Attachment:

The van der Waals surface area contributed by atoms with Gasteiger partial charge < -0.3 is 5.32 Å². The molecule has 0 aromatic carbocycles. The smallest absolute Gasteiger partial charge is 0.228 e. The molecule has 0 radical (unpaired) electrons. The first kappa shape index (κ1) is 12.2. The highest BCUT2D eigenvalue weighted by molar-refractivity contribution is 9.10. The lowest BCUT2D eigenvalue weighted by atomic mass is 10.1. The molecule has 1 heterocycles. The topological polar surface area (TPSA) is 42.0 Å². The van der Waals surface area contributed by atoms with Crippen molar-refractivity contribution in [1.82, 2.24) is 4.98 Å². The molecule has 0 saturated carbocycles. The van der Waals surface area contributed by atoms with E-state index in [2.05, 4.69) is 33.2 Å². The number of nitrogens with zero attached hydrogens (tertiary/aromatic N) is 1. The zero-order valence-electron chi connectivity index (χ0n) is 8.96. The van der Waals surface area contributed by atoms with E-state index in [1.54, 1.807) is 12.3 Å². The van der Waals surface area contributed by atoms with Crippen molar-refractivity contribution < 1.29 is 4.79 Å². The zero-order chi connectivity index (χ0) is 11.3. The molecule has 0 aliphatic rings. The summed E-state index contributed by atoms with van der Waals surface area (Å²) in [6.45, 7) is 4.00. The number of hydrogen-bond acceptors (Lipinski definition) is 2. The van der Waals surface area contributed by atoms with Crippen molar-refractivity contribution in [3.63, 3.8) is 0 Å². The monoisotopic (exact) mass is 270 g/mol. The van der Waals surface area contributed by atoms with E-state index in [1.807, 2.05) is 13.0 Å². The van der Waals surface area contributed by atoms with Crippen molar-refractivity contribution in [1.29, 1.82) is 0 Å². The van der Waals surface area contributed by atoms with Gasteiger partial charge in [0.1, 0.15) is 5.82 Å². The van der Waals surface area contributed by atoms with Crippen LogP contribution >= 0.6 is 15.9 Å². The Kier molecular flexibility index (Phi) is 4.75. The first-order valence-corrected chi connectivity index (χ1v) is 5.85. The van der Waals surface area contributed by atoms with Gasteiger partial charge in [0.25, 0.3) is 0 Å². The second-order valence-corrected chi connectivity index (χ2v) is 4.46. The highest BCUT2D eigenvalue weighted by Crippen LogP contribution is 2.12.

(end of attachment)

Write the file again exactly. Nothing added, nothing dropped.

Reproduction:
The van der Waals surface area contributed by atoms with Gasteiger partial charge < -0.3 is 5.32 Å². The molecule has 0 aromatic carbocycles. The smallest absolute Gasteiger partial charge is 0.228 e. The molecule has 0 radical (unpaired) electrons. The first kappa shape index (κ1) is 12.2. The highest BCUT2D eigenvalue weighted by molar-refractivity contribution is 9.10. The lowest BCUT2D eigenvalue weighted by atomic mass is 10.1. The molecule has 1 heterocycles. The topological polar surface area (TPSA) is 42.0 Å². The van der Waals surface area contributed by atoms with Crippen molar-refractivity contribution in [1.82, 2.24) is 4.98 Å². The molecule has 0 saturated carbocycles. The van der Waals surface area contributed by atoms with E-state index in [2.05, 4.69) is 33.2 Å². The number of nitrogens with zero attached hydrogens (tertiary/aromatic N) is 1. The zero-order valence-electron chi connectivity index (χ0n) is 8.96. The van der Waals surface area contributed by atoms with E-state index in [1.54, 1.807) is 12.3 Å². The van der Waals surface area contributed by atoms with Crippen molar-refractivity contribution < 1.29 is 4.79 Å². The zero-order chi connectivity index (χ0) is 11.3. The molecule has 0 aliphatic rings. The summed E-state index contributed by atoms with van der Waals surface area (Å²) in [6.45, 7) is 4.00. The number of hydrogen-bond acceptors (Lipinski definition) is 2. The van der Waals surface area contributed by atoms with Crippen molar-refractivity contribution in [3.63, 3.8) is 0 Å². The monoisotopic (exact) mass is 270 g/mol. The van der Waals surface area contributed by atoms with E-state index in [1.807, 2.05) is 13.0 Å². The van der Waals surface area contributed by atoms with Crippen molar-refractivity contribution in [1.29, 1.82) is 0 Å². The van der Waals surface area contributed by atoms with Gasteiger partial charge in [0.1, 0.15) is 5.82 Å². The van der Waals surface area contributed by atoms with Crippen LogP contribution >= 0.6 is 15.9 Å². The Kier molecular flexibility index (Phi) is 4.75. The first-order valence-corrected chi connectivity index (χ1v) is 5.85. The van der Waals surface area contributed by atoms with Gasteiger partial charge in [0.25, 0.3) is 0 Å². The second-order valence-corrected chi connectivity index (χ2v) is 4.46. The highest BCUT2D eigenvalue weighted by Crippen LogP contribution is 2.12.